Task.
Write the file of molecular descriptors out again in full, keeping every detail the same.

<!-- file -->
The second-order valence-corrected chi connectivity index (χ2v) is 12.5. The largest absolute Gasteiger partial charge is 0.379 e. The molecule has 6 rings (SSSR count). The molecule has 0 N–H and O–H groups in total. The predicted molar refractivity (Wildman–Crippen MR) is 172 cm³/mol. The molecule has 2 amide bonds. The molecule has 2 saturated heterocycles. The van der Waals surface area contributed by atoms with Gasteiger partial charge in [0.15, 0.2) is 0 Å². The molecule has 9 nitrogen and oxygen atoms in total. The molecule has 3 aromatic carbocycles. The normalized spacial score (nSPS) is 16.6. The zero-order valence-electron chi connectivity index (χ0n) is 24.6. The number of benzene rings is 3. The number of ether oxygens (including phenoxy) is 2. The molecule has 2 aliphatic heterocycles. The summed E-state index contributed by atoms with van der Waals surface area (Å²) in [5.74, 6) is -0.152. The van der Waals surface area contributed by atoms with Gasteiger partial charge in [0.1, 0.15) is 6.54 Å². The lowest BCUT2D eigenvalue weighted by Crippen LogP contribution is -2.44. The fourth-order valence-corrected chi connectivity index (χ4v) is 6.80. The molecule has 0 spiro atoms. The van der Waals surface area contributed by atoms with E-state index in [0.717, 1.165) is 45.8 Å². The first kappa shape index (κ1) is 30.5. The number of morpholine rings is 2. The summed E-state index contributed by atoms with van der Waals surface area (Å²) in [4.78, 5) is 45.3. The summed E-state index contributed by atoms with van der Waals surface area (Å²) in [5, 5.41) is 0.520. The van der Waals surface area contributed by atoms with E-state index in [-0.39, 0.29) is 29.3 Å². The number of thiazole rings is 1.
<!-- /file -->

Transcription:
The second-order valence-corrected chi connectivity index (χ2v) is 12.5. The largest absolute Gasteiger partial charge is 0.379 e. The molecule has 6 rings (SSSR count). The molecule has 0 N–H and O–H groups in total. The predicted molar refractivity (Wildman–Crippen MR) is 172 cm³/mol. The molecule has 2 amide bonds. The molecule has 2 saturated heterocycles. The van der Waals surface area contributed by atoms with Gasteiger partial charge in [0.15, 0.2) is 0 Å². The molecule has 9 nitrogen and oxygen atoms in total. The molecule has 3 aromatic carbocycles. The normalized spacial score (nSPS) is 16.6. The zero-order valence-electron chi connectivity index (χ0n) is 24.6. The number of benzene rings is 3. The number of ether oxygens (including phenoxy) is 2. The molecule has 2 aliphatic heterocycles. The summed E-state index contributed by atoms with van der Waals surface area (Å²) in [5.74, 6) is -0.152. The van der Waals surface area contributed by atoms with Gasteiger partial charge in [0.1, 0.15) is 6.54 Å². The lowest BCUT2D eigenvalue weighted by Crippen LogP contribution is -2.44. The fourth-order valence-corrected chi connectivity index (χ4v) is 6.80. The molecule has 0 spiro atoms. The van der Waals surface area contributed by atoms with E-state index in [0.717, 1.165) is 45.8 Å². The first kappa shape index (κ1) is 30.5. The number of morpholine rings is 2. The summed E-state index contributed by atoms with van der Waals surface area (Å²) in [4.78, 5) is 45.3. The summed E-state index contributed by atoms with van der Waals surface area (Å²) in [5, 5.41) is 0.520. The van der Waals surface area contributed by atoms with E-state index in [-0.39, 0.29) is 29.3 Å². The number of thiazole rings is 1.